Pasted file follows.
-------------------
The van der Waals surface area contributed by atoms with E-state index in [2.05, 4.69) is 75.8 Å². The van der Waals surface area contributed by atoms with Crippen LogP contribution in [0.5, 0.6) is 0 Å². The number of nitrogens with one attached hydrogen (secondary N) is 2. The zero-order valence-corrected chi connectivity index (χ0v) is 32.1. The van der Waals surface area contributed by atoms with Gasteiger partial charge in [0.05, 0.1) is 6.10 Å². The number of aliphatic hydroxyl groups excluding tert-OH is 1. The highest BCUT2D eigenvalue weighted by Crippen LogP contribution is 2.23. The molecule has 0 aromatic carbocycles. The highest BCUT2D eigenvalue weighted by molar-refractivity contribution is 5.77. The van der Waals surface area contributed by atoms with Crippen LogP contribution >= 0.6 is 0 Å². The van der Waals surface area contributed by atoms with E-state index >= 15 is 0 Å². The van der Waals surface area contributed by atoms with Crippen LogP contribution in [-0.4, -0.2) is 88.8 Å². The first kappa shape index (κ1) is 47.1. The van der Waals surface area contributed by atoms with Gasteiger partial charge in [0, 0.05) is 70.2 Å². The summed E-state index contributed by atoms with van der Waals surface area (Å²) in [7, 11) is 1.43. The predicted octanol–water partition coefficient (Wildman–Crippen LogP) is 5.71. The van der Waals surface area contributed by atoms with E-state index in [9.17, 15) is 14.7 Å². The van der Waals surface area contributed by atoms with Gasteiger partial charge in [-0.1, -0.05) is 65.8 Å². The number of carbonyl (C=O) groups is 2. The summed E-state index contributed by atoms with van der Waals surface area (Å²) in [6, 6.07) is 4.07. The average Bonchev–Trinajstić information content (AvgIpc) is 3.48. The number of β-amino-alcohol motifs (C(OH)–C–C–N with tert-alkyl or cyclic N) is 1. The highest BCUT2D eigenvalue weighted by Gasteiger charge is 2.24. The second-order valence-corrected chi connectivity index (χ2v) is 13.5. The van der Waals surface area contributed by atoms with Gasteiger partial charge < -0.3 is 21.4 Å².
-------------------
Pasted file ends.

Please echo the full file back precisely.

The van der Waals surface area contributed by atoms with E-state index in [2.05, 4.69) is 75.8 Å². The van der Waals surface area contributed by atoms with Crippen LogP contribution in [0.5, 0.6) is 0 Å². The number of nitrogens with one attached hydrogen (secondary N) is 2. The zero-order valence-corrected chi connectivity index (χ0v) is 32.1. The van der Waals surface area contributed by atoms with Gasteiger partial charge in [0.05, 0.1) is 6.10 Å². The number of aliphatic hydroxyl groups excluding tert-OH is 1. The highest BCUT2D eigenvalue weighted by Crippen LogP contribution is 2.23. The molecule has 0 aromatic carbocycles. The highest BCUT2D eigenvalue weighted by molar-refractivity contribution is 5.77. The van der Waals surface area contributed by atoms with Crippen LogP contribution >= 0.6 is 0 Å². The van der Waals surface area contributed by atoms with E-state index >= 15 is 0 Å². The van der Waals surface area contributed by atoms with Crippen LogP contribution in [-0.4, -0.2) is 88.8 Å². The first kappa shape index (κ1) is 47.1. The van der Waals surface area contributed by atoms with Gasteiger partial charge in [0, 0.05) is 70.2 Å². The summed E-state index contributed by atoms with van der Waals surface area (Å²) in [7, 11) is 1.43. The predicted octanol–water partition coefficient (Wildman–Crippen LogP) is 5.71. The van der Waals surface area contributed by atoms with E-state index in [9.17, 15) is 14.7 Å². The van der Waals surface area contributed by atoms with Gasteiger partial charge in [-0.1, -0.05) is 65.8 Å². The number of carbonyl (C=O) groups is 2. The summed E-state index contributed by atoms with van der Waals surface area (Å²) in [6, 6.07) is 4.07. The average Bonchev–Trinajstić information content (AvgIpc) is 3.48. The number of β-amino-alcohol motifs (C(OH)–C–C–N with tert-alkyl or cyclic N) is 1. The highest BCUT2D eigenvalue weighted by Gasteiger charge is 2.24. The second-order valence-corrected chi connectivity index (χ2v) is 13.5. The van der Waals surface area contributed by atoms with Gasteiger partial charge < -0.3 is 21.4 Å².